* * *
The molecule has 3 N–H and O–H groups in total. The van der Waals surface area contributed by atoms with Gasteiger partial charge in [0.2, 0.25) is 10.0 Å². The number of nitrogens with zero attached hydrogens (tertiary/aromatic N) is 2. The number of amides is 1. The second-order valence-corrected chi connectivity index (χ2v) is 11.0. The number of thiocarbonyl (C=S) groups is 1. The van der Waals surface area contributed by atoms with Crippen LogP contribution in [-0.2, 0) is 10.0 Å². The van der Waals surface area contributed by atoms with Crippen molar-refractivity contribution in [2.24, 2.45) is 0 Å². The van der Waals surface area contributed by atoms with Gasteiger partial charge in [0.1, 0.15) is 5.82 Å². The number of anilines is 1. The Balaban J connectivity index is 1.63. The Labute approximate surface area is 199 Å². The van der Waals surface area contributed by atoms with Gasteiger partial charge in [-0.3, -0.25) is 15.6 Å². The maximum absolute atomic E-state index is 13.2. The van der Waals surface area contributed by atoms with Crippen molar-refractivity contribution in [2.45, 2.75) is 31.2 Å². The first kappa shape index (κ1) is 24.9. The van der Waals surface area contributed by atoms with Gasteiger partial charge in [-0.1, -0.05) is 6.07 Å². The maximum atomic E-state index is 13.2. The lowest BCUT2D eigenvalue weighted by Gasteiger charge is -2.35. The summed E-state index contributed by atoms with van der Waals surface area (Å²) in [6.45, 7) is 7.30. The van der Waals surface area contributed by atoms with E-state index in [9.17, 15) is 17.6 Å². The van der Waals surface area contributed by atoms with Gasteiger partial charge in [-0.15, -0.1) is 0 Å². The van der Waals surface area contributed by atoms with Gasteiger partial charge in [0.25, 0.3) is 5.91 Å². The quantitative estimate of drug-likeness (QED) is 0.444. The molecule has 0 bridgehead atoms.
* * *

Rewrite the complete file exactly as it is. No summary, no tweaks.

The molecule has 3 N–H and O–H groups in total. The van der Waals surface area contributed by atoms with Gasteiger partial charge in [0.2, 0.25) is 10.0 Å². The number of nitrogens with zero attached hydrogens (tertiary/aromatic N) is 2. The number of amides is 1. The second-order valence-corrected chi connectivity index (χ2v) is 11.0. The number of thiocarbonyl (C=S) groups is 1. The van der Waals surface area contributed by atoms with Crippen LogP contribution in [-0.2, 0) is 10.0 Å². The van der Waals surface area contributed by atoms with Crippen molar-refractivity contribution in [2.24, 2.45) is 0 Å². The van der Waals surface area contributed by atoms with Gasteiger partial charge in [0.1, 0.15) is 5.82 Å². The number of anilines is 1. The Balaban J connectivity index is 1.63. The Labute approximate surface area is 199 Å². The van der Waals surface area contributed by atoms with Gasteiger partial charge in [-0.3, -0.25) is 15.6 Å². The maximum absolute atomic E-state index is 13.2. The van der Waals surface area contributed by atoms with Crippen molar-refractivity contribution in [2.45, 2.75) is 31.2 Å². The first kappa shape index (κ1) is 24.9. The van der Waals surface area contributed by atoms with Gasteiger partial charge in [-0.1, -0.05) is 6.07 Å². The maximum atomic E-state index is 13.2. The lowest BCUT2D eigenvalue weighted by Gasteiger charge is -2.35. The summed E-state index contributed by atoms with van der Waals surface area (Å²) in [6.45, 7) is 7.30. The van der Waals surface area contributed by atoms with E-state index in [9.17, 15) is 17.6 Å². The van der Waals surface area contributed by atoms with Gasteiger partial charge in [-0.15, -0.1) is 0 Å². The van der Waals surface area contributed by atoms with Gasteiger partial charge in [0.25, 0.3) is 5.91 Å². The quantitative estimate of drug-likeness (QED) is 0.444. The molecule has 0 bridgehead atoms.